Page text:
An aspect of my Japanese language ability had come full circle. Years ago, I had started out with “Japanese For Busy People” and my very first words had been bengoshi (lawyer) and taishikan (embassy). I had finally used one of these in a real conversation.
The mainstream media has failed us. Our 24-hour media culture has produced an unending stream of worst-case scenarios, sketchy experts and retweets across the globe. The people who have left us most informed are nuclear experts who have been consulted directly by the Japanese government and interpreted via amateur translation, along with nuclear physicists with their own blogs. Meanwhile, over in the US, they hire a anti-nuclear string theorist for their broadcasts and guest blog posts. Nuclear reactor safety ain’t rocket science… it’s nuclear reactor science.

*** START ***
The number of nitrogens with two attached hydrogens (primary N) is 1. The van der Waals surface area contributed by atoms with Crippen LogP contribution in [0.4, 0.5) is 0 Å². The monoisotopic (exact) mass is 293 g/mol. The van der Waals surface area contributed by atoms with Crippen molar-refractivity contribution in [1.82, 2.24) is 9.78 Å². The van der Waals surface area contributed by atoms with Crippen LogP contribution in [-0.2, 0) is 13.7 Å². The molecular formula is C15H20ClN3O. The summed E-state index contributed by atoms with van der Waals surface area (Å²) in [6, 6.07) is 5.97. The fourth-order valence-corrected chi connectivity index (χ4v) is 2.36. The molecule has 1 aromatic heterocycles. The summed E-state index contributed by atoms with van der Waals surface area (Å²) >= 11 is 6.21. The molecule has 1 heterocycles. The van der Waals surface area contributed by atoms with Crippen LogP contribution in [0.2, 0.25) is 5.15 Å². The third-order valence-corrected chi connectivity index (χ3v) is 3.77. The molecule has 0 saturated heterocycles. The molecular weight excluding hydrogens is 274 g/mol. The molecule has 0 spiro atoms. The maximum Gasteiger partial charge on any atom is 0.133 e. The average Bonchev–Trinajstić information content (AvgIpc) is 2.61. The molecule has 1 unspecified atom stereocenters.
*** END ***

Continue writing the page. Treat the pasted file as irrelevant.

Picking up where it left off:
I’ve also seen news stories that relied on a single frightened foreigner as their only source. That’s how we get front page headlines from The Sun describing Tokyo as a “CITY OF GHOSTS”. You can still get a pizza delivered in under thirty minutes in this ghost town though.
In the weeks that followed, I became addicted to Twitter. I would’ve been better off developing a crack habit. I’d check to see if there were reports of plumes from the reactors before doing anything. The answer was frequently ‘yes’, but with no follow-up tweets to say that actually it had just been a regular fire with no radioactive material and had been put out twenty minutes later. That news doesn’t travel fast, if at all.
My solution was to follow more direct sources (@bosai_tokyo, @mextjapan and @OfficialTEPCO) and those translating from direct sources or retweeting using common sense (@DailyYomiuri, @TimeOutTokyo, @YokosoNews, @makiwi, @stevenagata, @Matt_Alt, @martyn_williams, @tokyotimes and @gakuranman). I suppose I should be vaguely concerned that the same government department who created Eigo Note is the same one advising us on nuclear safety. Oh well.